So divisive are the topics surrounding racism and anti-racism such that even anti-racism efforts are frustrated by anti- anti racism efforts. In the United states, the cause célèbre “critical race theory,’’ which was at the heart of SCOTUS justice Ketanji Brown Jackson’s nomination hearings, is a particularly divisive issue. And, Europe still struggles with respecting Islamic practices like the wearing of niqabs and burkas. Division, which seems to be racism’s lifeblood, still lives on.
Racism now seems like a dual disease: a virus, a cancer; unbreakable, incurable.
But all hope is not lost.
Overcoming this division is integral in the fight against racism. With solidarity we can dismantle the divisiveness sown by racism.
Solidarity takes many shapes and forms. For instance, the film industry successfully united to make the Oscars more racially representative through the revolutionary acts of the twitterati using the hashtag #OscarsSoWhite. This unified injection of anti-racism to pop-culture has the significant potential of immunizing the world we live in from viral loads of racism.
In Germany, the Meet a Jew program where Jewish volunteers meet with various non-Jewish Germans to facilitate a dialogue on acceptance, awareness and education in ways to normalize Jewishness in Germany’s social fabric, is helping the country heal from its dark antisemitic past. It is this effort to bridge the gap between the othered and other members of society that can help our society progress from the divisive us versus them categorization sown by racism.
There is also another cool contrarian approach to anti-racism called the Theory of Enchantment. In lieu of quotidian hand-wringing and often combative anti-racism approaches—which often redline one particular race as the cause of all racism—the Theory of Enchantment strives to create a safe space for everyone irregardless of their race, to talk about race, racism and anti-racism, in a harmonious manner, through solidarity, with love, with compassion, with respect, without ostracization, without animosity, without underscoring the realities, and indelible historical occurrences that have been disproportionately meted upon racial minority groups.
The BCB community exuded solidarity in the past couple of months—Black History month (February) and International Week Against Racism (March 14-27). During these times, students participated in events, dialogues, and efforts within Pankow and Berlin in solidarity against racism. In addition, As you probably noticed, BCB has a new banner, hanging on the balcony of W16, with the inscriptions ‘Pankow bekennt Farbe! Gegen Rassismus. Für Menschenrechte.’ (roughly translated: ‘Pankow declares clearly! Against Racism. For Human rights.’)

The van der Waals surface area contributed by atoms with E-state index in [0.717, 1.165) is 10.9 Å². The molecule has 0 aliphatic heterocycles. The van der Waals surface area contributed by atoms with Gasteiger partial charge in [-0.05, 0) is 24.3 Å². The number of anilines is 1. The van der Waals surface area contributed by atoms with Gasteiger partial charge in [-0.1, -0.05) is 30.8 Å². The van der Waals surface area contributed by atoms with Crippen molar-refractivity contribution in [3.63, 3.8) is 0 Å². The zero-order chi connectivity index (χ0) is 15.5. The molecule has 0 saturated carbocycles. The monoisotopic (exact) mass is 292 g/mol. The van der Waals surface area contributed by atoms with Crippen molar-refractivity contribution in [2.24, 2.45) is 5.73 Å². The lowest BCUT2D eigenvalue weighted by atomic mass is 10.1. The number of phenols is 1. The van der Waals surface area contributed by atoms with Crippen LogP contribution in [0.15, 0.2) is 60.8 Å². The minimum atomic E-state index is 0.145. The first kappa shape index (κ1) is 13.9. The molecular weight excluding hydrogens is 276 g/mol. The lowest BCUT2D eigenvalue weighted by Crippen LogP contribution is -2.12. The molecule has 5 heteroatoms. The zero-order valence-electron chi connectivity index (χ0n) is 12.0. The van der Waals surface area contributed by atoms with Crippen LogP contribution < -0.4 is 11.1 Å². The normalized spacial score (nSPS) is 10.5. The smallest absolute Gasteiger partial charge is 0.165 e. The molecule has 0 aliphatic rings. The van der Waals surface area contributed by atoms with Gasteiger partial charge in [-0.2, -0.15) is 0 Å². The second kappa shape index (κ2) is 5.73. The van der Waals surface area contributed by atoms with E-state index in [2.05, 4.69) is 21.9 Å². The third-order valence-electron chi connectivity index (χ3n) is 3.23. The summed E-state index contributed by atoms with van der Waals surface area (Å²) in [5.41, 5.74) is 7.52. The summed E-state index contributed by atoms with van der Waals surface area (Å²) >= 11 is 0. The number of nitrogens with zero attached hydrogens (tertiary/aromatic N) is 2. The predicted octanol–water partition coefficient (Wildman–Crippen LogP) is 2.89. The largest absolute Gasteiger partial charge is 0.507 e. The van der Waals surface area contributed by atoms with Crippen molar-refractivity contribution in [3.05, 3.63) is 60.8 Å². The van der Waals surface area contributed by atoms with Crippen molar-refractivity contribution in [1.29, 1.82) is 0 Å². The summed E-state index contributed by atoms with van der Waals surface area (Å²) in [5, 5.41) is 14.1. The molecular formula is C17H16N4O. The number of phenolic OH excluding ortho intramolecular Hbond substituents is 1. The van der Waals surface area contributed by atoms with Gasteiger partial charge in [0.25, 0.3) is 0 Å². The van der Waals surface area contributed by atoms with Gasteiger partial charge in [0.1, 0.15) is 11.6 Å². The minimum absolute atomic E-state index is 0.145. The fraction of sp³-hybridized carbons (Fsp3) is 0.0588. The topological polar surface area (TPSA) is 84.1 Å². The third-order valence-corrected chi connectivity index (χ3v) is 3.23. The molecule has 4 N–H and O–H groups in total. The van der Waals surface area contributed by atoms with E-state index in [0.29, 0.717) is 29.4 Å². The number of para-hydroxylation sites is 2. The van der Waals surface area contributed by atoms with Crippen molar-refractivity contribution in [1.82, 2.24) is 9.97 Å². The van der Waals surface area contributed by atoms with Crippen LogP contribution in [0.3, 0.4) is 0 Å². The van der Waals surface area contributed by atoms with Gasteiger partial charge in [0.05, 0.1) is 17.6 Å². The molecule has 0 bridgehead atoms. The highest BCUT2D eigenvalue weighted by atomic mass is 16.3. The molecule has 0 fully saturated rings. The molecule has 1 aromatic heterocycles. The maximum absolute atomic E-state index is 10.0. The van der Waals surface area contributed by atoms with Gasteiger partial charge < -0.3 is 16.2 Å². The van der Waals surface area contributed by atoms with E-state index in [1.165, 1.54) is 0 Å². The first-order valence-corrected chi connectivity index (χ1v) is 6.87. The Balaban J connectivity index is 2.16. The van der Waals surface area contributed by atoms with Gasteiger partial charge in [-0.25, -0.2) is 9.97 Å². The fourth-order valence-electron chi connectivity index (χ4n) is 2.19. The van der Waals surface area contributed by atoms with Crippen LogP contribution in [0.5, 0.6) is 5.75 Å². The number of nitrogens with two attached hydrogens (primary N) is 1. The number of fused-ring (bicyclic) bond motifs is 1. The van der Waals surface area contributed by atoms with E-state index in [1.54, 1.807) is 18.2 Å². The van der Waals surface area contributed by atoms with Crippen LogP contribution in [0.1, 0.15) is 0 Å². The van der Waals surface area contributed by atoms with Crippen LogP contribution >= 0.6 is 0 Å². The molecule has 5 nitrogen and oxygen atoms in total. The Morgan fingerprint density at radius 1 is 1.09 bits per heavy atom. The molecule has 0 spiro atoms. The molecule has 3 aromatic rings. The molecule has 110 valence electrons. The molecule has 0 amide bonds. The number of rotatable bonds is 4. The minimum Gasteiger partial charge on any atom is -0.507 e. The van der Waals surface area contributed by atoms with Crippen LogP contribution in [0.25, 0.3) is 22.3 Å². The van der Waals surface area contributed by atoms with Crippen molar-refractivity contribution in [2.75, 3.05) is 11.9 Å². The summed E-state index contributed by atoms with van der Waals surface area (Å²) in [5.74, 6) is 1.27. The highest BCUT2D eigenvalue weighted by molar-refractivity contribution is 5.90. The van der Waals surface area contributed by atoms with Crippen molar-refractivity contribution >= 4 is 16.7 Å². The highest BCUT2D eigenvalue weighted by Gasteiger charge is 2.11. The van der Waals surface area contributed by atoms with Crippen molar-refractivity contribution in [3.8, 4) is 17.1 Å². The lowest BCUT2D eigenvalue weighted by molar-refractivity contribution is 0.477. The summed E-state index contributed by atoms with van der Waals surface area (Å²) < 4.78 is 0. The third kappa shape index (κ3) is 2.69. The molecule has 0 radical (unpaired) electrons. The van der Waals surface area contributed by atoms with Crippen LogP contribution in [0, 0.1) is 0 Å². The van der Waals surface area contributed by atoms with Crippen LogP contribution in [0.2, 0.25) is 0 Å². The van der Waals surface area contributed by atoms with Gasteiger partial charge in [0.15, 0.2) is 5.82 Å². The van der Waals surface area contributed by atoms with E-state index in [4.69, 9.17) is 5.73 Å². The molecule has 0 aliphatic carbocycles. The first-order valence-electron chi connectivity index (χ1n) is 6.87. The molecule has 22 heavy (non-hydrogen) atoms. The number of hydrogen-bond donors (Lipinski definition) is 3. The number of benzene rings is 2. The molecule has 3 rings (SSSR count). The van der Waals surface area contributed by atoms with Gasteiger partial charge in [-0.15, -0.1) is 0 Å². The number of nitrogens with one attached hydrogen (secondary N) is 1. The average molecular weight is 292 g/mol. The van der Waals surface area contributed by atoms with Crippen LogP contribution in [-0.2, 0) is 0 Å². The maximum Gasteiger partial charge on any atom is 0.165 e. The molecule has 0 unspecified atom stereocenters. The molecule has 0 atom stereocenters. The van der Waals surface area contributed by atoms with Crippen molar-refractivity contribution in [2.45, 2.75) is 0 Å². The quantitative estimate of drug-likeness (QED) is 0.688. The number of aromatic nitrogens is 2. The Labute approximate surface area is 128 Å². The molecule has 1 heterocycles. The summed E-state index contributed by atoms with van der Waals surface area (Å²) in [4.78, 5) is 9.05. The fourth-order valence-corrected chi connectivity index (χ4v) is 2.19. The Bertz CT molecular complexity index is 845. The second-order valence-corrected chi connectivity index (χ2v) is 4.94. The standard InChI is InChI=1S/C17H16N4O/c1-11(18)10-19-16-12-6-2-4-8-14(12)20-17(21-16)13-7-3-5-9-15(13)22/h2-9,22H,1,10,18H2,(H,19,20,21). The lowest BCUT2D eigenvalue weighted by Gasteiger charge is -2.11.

On March 23, BCB’s Student Parliament, the DEI Office and BCB’s Civic Engagement Office led a discussion about War, Asylum and Racism. This discussion looked at the role race plays in how different European countries receive and treat refugees, especially the discrepancies observed in treatment and medical coverage of Syrian and Afghan refugees compared to Ukrainian refugees. Understanding these discrepancies, and critically investigating how racism is handled on a global scale is quintessential to dissecting how racism trickles down into our everyday lives. Exploring remnants of past forms of racism in our current system is essential to tackling systemic racism. Sam was attacked on a personal level but racism plays a role both on a micro and macro scale in society. Learning not to ignore the various roles it plays in our society, will help us root it out more effectively.
Our community in Pankow, ranging from educational, political, NGOs to religious organizations, also hosted a range of workshops, guest talks, exhibitions and conversations geared towards the fight against racism. The slogan Pankow gegen Rassismus (“Pankow against racism”) played a vital role in spearheading this unified effort. The weekly English Hour is an excellent example of how we can come in contact with our neighbors, showcasing the academic excellence BCB has to offer while also having a sincere exchange through dialogue with our immediate community. During the International Week against Racism, English Hour and the Diversity, Equity and Inclusion Office came together for an event introducing anti-racism as a concept, concentrating on understanding racism in the German context. The talk was in German, a language that is accessible to most participants in the English hour program.